Last week, the European Commission proposed a new Regulation that would prohibit products made with forced labor from being imported into or exported from the European Union, or otherwise made available on the EU market. The Regulation would apply to all products and levels of production. It would be broader than any of the product-related forced labor bans adopted thus far anywhere in the world. In this Alert, we provide an overview of the proposed Regulation.
The Regulation in Context
Forced labor is a significant global issue. According to the International Labour Organization, 27.6 million people were engaged in forced labor in 2021, an increase of 11% compared to 2016. Underscoring the pervasiveness of this issue, legislation addressing forced labor in supply chains already exists and has been gaining momentum.
U.S. legislation banning the importation of goods produced with forced labor – Section 307 of the Tariff Act – dates back almost a century, although that section was largely dormant until 2016. Since 2016, U.S. Customs and Border Protection forced labor-related product detentions and withhold release orders have significantly increased. Furthermore, additional U.S. legislation has been enacted that creates forced labor presumptions for purposes of Section 307 of the Tariff Act. The Countering America’s Adversaries Through Sanctions Act, which applies to North Korean labor, was adopted in 2017 (see our Alerts here, here and here). In late 2021, the Uyghur Forced Labor Prevention Act was adopted (see our Alerts here and here). That Act creates a forced labor presumption for goods produced in the Xinjiang Uyghur Autonomous Region of China, or with labor linked to specified Chinese government-sponsored labor programs. The UFLPA forced labor presumption took effect this summer, on June 21. In addition, restrictions on forced labor in U.S. government supply chains were added and further strengthened in 2015 and 2019, respectively (see our Alerts here and here).
In connection with the United States-Mexico-Canada Agreement, the successor to NAFTA, a Canadian forced labor import ban took effect on July 1, 2020 through an amendment to the Customs Tariff. A forced labor import ban also was proposed in Australia. That bill was passed by the Australian Senate in August 2021 but has since lapsed.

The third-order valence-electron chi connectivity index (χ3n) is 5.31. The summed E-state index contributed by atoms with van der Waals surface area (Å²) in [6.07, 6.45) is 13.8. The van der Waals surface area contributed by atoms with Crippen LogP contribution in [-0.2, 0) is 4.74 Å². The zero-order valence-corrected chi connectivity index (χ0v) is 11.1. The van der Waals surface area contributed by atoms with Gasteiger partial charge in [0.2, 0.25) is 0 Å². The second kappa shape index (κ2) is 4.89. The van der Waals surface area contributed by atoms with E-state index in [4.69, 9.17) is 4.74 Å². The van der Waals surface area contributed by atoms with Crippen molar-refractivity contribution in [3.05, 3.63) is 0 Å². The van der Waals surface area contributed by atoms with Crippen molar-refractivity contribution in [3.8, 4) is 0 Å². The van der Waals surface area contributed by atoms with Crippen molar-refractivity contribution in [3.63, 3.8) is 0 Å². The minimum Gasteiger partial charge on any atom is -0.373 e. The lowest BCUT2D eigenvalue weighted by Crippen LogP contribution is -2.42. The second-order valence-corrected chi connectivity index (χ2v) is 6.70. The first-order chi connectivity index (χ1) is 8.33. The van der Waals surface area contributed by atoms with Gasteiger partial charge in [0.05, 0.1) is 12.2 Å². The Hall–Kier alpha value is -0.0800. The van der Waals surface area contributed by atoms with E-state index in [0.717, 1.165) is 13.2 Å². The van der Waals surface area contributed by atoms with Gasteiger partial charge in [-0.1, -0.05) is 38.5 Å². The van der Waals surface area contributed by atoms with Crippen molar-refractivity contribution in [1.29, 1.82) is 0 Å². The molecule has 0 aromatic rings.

In addition, disclosure-only modern slavery legislation has existed since 2010, when the California Transparency in Supply Chains Act was adopted. The CTSCA was followed by the adoption of the U.K. Modern Slavery Act in 2015 and the Australian Commonwealth Modern Slavery Act in 2018. See here and here for some of our resources on the U.K. and Australian Commonwealth Modern Slavery Acts, respectively.
More recently, mandatory human rights due diligence legislation has been in the ascendancy. These instruments require subject companies to assess, address and make disclosures relating to a broad range of human rights risks and adverse impacts, including forced labor. For example, MHRDD legislation took effect in Norway in July (see our Alert here) and takes effect in Germany at the beginning of 2023 (see our Alerts here and here).
In February, the European Commission proposed a Corporate Sustainability Due Diligence Directive (see our Alert here). The proposed Regulation and CSDD Directive are linked, since effective supply chain due diligence by an economic operator would be taken into account by the competent member state authorities under the Regulation as part of a forced labor risk assessment involving the operator’s products.
An Overview of the Proposed Regulation
The proposed Regulation was anticipated well in advance of its release. It was first announced by Ursula von der Leyen, President of the European Commission, in her State of the Union speech in September 2021. The general elements of the proposal were laid down in February 2022 in the Commission’s “Communication on decent work worldwide” and in the Commission’s proposal for the CSDD Directive. Even before the formal announcement, in July 2021, the Commission and the European External Action Service published guidance to assist EU businesses in addressing forced labor risks in their operations and supply chains, as a bridge to legislation targeting forced labor.